I knew that I enjoyed telling the Jane Austen classics in the Amish setting for a reason that was deeper than loving the Regency period and having a lifelong passion for the Amish religion and culture. Now I know why: the two cultures are very similar, indeed! It’s not that far of a stretch. I realize that even more after attending the JASNA AGM in Louisville, Kentucky. In fact, in many ways, the Amish could be considered a not-too-distant cousin of that era.
Now before you tell me that I’m off-my-sedan, consider the following, if you please.
The Amish culture places a high value on living close to the earth and away from worldliness. Therefore, the farmers who own land are at the top of the socio-hierarchy among the communities. As families grow, often with anywhere from eight to twelve children, the parents want to ensure that their children stay with the Amish church (and, by extension, community as you cannot have one without the other).
Unfortunately, there is only so much land to go around.
Unlike the Regency period, the firstborn male (and even the second born male) do not inherit the farm. Quite often, they learn a trade and leave farming—especially in congested areas like Lancaster, Pennsylvania where farm land is rapidly disappearing. The reason for this backward inheritance is that the parents are most likely still raising young children. If their eldest inherited the farm with his new bride and, undoubtedly, soon-to-be born child, the parents and their remaining children would be displaced.
Daughters are always a concern for the Amish. Ideally, their daughters will marry landowners (i.e. farmers) as it ensures that the next generation will grow up removed from the world of the Englische. Until they are sixteen, Amish girls are kept very isolated from social activities. Once they turn sixteen, they may go out with other youths but only in the company of mixed sexes. To be caught alone with a man would create speculation and damage reputations, not just for her but her family.
After having attending the Regency Ball at the JASNA AGM, I was struck with how similar the balls were to the Amish form of socialization: youth singings. Adults attend them, too, to chaperone. But it is in this safe environment that young men and young women can meet each other and, perhaps, enjoy a cup of lemonade or iced tea. As the young men become interested in a young women, rather than “calling” upon her, he will ask her to ride home in his buggy. Having just purchased my own Amish buggy, I can assure everyone that buggies are small enough so that nothing inappropriate can happen (snicker).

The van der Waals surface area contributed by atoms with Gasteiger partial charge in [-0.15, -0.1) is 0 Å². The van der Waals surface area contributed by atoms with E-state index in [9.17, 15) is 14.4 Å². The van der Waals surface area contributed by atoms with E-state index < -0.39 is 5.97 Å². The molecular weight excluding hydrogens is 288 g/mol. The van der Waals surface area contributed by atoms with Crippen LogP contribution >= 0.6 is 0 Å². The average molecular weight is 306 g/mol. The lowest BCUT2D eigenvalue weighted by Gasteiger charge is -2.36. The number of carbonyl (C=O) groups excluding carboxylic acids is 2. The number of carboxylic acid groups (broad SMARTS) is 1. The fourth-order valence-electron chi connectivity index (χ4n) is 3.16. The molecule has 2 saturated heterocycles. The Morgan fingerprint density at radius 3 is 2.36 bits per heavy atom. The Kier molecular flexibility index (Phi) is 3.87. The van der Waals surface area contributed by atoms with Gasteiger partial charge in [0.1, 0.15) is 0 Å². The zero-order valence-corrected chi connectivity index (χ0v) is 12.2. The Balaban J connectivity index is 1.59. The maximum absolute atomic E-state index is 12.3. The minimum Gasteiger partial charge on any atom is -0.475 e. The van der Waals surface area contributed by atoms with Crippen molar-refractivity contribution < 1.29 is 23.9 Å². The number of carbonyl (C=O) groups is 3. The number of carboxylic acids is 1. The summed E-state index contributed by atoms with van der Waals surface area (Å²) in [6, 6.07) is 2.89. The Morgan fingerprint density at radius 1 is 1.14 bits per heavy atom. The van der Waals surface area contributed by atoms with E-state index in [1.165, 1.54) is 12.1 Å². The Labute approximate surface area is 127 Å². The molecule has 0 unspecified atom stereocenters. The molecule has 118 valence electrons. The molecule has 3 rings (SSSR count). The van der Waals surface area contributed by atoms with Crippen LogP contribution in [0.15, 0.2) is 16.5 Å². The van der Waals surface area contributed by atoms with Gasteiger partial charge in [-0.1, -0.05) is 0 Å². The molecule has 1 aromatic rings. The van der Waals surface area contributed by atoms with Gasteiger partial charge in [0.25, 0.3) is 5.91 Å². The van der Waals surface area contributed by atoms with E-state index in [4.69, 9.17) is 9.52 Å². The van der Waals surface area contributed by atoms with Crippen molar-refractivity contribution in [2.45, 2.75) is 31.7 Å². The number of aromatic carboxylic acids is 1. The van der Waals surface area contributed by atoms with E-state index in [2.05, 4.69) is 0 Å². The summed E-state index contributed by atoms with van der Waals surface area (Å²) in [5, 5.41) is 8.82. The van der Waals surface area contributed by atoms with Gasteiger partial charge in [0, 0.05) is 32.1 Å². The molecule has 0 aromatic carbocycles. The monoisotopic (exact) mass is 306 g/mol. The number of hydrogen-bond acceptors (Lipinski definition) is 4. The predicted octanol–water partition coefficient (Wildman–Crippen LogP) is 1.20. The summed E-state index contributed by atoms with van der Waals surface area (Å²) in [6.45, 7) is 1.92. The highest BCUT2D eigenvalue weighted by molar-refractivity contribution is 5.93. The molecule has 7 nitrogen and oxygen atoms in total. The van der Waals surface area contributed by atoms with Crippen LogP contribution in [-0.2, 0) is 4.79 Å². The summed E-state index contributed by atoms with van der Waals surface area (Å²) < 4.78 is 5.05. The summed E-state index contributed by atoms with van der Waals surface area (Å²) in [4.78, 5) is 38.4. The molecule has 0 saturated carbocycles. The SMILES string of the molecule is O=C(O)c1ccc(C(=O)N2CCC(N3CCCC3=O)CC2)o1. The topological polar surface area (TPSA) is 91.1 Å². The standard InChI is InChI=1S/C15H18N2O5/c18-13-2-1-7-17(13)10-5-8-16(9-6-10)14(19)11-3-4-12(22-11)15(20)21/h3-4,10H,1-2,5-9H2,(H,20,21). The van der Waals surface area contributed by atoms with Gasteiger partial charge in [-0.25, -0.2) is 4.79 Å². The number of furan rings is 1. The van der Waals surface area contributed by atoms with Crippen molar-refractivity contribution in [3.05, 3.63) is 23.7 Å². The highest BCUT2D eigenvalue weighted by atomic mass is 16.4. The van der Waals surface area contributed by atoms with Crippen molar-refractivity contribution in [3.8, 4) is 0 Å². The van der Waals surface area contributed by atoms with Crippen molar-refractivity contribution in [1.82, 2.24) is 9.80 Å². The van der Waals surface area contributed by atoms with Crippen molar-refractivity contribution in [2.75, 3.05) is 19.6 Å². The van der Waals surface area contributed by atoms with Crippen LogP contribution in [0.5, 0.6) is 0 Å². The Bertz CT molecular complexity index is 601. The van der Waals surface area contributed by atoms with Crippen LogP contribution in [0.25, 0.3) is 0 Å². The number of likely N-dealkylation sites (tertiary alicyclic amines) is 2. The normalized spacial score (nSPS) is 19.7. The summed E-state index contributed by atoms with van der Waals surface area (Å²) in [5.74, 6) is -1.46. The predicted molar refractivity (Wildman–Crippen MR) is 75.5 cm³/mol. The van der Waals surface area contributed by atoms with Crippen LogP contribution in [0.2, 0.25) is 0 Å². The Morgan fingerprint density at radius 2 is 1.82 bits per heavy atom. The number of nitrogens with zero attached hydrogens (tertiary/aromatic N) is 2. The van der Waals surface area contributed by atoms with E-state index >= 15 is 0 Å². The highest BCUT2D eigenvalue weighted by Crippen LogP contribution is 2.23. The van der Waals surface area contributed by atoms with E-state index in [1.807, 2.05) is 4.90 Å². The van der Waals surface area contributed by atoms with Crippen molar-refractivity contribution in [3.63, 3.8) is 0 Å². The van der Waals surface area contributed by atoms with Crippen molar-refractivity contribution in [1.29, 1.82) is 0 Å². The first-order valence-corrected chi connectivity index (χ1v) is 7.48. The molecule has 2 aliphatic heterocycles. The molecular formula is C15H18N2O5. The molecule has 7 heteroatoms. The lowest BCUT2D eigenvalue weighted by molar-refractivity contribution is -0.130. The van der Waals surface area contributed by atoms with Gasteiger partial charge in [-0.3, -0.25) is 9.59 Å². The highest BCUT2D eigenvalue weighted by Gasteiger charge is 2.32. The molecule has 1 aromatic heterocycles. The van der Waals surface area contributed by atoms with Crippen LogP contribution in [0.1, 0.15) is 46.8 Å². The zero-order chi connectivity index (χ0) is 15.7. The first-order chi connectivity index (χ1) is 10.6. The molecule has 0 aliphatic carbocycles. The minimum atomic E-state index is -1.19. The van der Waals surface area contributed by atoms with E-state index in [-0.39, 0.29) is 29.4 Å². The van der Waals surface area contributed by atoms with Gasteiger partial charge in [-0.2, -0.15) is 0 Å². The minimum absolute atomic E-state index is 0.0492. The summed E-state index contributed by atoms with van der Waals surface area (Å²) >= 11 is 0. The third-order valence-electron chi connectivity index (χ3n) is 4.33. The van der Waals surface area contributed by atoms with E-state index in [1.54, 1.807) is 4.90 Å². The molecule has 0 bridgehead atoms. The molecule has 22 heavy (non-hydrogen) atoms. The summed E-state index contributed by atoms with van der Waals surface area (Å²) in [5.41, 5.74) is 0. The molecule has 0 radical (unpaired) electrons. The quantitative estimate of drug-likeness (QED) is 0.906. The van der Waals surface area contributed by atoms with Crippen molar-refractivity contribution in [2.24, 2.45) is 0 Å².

Church leaders are also at the top and, similar to the Regency period where parsons are chosen by landowners, Amish church leaders are chosen by lot—in both cases, there is little say by the individual as to who shall become part of their religious governance.
Finally, while the husband and wife are “equal” in the partnership, it is seen as a business transaction. Love does not have much to do with the agreement to marry—although that may be changing as the younger Amish are more impacted by technology and, therefore, exposure to modern romance via the Internet. Indeed, courtship is a time to find a woman that shares your values while being compatible.
Divorce is unheard of among the Amish with very few documented cases and most of them because one party decided to leave the faith, thus abandoning their spouse to lifetime of becoming a widow despite no one having died.
I’m sure that I will be revisiting this subject, especially now that I am retelling Mansfield Park and the story of Fanny Price, my own dear long-lost cousin, it seems! In the meantime, I invite you to read one of my other books (First Impressions, The Matchmaker, and Second Chances) to let me know what you think of the introduction of Jane Austen’s timeless classics into an Amish setting.
Blessings, Sarah Price